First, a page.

In any case, it is not till the time of Solomon that we hear definitely of any important development of commercial enterprise. Under the direction, and with the co-operation, of the Phœnicians, cedar and cypress timbers from Lebanon were cut and floated down the rivers to the coast and formed into rafts (AV [Note: Authorized Version.] floats ), which carried the sawn stones to Joppa. Here they were broken up, and both were conveyed to Jerusalem for the building of the Temple ( 1 Kings 5:9 , 2 Chronicles 2:3-18 ). Solomon had also a navy of ships navigated by Phœnician sailors. They were stationed at Ezion-geber , at the head of the Gulf of Akabah, and traded with Ophir, probably in the southeast of Arabia, in gold and precious stones ( 1 Kings 9:26-28 ). The ‘ivory and apes and peacocks’ of 1 Kings 10:22 may have been imported into this region from India and more distant Eastern lands, or the ships of Hiram and Solomon may themselves have made more distant voyages. In addition to this, there was a regular trade maintained with Egypt, whence Solomon Imported chariots and horses ( 1 Kings 10:28-29 ).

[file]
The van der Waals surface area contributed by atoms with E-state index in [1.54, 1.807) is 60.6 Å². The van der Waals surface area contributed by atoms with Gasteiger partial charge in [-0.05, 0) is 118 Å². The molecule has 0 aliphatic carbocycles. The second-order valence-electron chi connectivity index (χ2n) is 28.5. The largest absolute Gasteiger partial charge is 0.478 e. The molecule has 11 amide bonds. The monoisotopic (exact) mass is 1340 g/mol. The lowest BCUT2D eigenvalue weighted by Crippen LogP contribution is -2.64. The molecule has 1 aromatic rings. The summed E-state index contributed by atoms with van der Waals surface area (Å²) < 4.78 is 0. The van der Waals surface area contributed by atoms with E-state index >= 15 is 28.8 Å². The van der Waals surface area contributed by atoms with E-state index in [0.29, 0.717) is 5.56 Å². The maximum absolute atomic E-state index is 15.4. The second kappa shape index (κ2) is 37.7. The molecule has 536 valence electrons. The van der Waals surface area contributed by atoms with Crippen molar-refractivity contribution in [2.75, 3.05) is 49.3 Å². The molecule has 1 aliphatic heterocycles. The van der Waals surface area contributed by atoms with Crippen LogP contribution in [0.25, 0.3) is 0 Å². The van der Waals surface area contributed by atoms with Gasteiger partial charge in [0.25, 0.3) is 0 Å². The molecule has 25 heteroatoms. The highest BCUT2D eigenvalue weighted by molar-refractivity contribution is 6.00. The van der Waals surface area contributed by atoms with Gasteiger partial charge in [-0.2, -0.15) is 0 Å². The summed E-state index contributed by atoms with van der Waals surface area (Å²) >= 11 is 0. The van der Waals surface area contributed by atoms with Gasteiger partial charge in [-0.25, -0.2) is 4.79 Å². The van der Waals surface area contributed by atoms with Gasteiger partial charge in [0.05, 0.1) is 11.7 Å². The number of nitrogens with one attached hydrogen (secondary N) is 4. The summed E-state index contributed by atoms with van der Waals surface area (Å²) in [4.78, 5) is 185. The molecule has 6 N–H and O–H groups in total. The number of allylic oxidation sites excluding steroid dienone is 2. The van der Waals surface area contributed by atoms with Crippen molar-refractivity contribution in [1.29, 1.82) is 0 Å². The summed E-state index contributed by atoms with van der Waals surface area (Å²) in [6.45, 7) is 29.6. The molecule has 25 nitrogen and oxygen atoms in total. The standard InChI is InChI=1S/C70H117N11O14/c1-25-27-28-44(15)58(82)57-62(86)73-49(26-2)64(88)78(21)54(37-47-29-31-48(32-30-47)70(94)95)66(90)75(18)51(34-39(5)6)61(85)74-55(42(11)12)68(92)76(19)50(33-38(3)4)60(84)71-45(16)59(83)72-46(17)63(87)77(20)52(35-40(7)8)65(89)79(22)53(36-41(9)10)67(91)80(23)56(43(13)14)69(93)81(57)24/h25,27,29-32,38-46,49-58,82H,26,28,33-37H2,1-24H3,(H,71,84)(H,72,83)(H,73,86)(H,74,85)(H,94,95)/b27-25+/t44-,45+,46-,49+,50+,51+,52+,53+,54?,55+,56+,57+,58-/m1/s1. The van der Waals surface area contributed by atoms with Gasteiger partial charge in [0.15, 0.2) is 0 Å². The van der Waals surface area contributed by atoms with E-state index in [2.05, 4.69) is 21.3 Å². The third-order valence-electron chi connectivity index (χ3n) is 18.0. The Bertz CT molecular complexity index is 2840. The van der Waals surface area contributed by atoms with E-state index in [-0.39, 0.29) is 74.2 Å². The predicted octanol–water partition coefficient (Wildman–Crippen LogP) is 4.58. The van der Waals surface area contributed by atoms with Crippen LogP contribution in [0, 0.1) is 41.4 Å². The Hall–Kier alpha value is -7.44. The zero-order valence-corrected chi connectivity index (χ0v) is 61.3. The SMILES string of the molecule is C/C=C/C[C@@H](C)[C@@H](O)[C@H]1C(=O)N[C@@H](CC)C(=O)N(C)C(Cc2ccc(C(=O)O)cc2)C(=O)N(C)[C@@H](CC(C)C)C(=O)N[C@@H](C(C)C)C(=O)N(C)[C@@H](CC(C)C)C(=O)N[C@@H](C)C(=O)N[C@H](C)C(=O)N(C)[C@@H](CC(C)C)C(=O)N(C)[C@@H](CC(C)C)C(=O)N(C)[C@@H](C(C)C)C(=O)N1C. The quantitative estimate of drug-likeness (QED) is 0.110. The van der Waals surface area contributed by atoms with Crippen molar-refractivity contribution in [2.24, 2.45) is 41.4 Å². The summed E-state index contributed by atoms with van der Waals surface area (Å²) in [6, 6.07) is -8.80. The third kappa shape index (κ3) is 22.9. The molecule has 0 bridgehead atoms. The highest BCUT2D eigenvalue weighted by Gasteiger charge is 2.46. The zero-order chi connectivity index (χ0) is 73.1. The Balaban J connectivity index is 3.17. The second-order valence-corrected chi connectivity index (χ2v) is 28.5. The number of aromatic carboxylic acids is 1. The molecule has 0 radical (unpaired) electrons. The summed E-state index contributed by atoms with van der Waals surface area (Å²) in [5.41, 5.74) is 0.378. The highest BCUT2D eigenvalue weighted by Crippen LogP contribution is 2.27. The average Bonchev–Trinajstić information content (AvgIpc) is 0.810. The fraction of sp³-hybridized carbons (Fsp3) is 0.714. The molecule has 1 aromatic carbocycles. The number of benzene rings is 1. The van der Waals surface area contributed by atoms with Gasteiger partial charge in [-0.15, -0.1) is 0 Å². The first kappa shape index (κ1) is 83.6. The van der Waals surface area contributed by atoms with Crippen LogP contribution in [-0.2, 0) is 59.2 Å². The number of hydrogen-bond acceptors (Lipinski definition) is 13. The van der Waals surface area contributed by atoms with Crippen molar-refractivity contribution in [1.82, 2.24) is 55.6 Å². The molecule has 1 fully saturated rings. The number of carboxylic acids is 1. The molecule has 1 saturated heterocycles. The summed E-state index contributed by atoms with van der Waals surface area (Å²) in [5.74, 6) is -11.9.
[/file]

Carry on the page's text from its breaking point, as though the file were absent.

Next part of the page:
The conflict between the Northern and Southern Kingdoms after Solomon’s death put a stop to the commercial activities of the Jews, and there does not appear to have been any attempt to revive them till the time of Jehoshaphat, whose fleet of ships made for trading for gold to Ophir was wrecked at Ezion-geber. An offer of Ahaziah to join in a renewal of the enterprise was afterwards rejected (1 Kings 22:43 ; 1 Kings 22:49 ). The mention in Isaiah 2:16 of ‘ships of Tarshish’ among the objects against which J″ [Note: Jahweh.] ’s judgment would be directed, makes it likely that there was again a revival of naval commerce in the prosperous reigns of Jotham and Uzziah. Finally, in the time of the Maccabees we read that Simon, the brother of Judas, made Joppa a seaport ( 1Ma 14:5 ). It was probably at this period that the Jews first began to have experience of ships of war ( 1Ma 1:17 ; 1Ma 15:3 ; cf. Daniel 11:30 ), though they must have been in use at a much earlier period. There are figures of such ships, with sharp beaks for ramming, in Layard’s History of Nineveh , and Sennacherib in his expedition against Merodach-baladan had ships manned by Tyrians. In Isaiah 33:21 the allusion is certainly to hostile ships, but the reference may he to ships of transport, rather than warships. In any case the distinction between a merchantman and a warship in early times was obviously not so definite as it afterwards became.